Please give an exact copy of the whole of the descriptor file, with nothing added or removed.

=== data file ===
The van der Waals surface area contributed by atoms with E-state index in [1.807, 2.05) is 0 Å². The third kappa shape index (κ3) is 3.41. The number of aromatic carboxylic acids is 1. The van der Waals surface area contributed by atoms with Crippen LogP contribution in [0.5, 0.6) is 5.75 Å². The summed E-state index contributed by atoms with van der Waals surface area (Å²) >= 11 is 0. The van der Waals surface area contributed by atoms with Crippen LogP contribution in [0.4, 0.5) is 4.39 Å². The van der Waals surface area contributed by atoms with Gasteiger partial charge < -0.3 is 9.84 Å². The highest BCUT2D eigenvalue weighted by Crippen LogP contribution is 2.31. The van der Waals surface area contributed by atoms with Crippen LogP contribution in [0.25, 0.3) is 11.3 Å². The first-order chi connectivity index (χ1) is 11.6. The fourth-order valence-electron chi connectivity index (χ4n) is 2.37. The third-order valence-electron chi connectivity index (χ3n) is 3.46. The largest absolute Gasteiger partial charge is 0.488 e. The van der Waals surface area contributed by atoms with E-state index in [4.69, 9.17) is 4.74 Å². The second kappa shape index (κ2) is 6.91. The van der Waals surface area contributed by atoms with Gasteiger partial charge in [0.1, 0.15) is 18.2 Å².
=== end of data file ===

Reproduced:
The van der Waals surface area contributed by atoms with E-state index in [1.807, 2.05) is 0 Å². The third kappa shape index (κ3) is 3.41. The number of aromatic carboxylic acids is 1. The van der Waals surface area contributed by atoms with Crippen LogP contribution in [0.5, 0.6) is 5.75 Å². The summed E-state index contributed by atoms with van der Waals surface area (Å²) >= 11 is 0. The van der Waals surface area contributed by atoms with Crippen LogP contribution in [0.4, 0.5) is 4.39 Å². The van der Waals surface area contributed by atoms with Gasteiger partial charge < -0.3 is 9.84 Å². The highest BCUT2D eigenvalue weighted by Crippen LogP contribution is 2.31. The van der Waals surface area contributed by atoms with Crippen LogP contribution in [0.25, 0.3) is 11.3 Å². The first-order chi connectivity index (χ1) is 11.6. The fourth-order valence-electron chi connectivity index (χ4n) is 2.37. The third-order valence-electron chi connectivity index (χ3n) is 3.46. The largest absolute Gasteiger partial charge is 0.488 e. The van der Waals surface area contributed by atoms with E-state index in [4.69, 9.17) is 4.74 Å². The second kappa shape index (κ2) is 6.91. The van der Waals surface area contributed by atoms with Gasteiger partial charge in [0.1, 0.15) is 18.2 Å².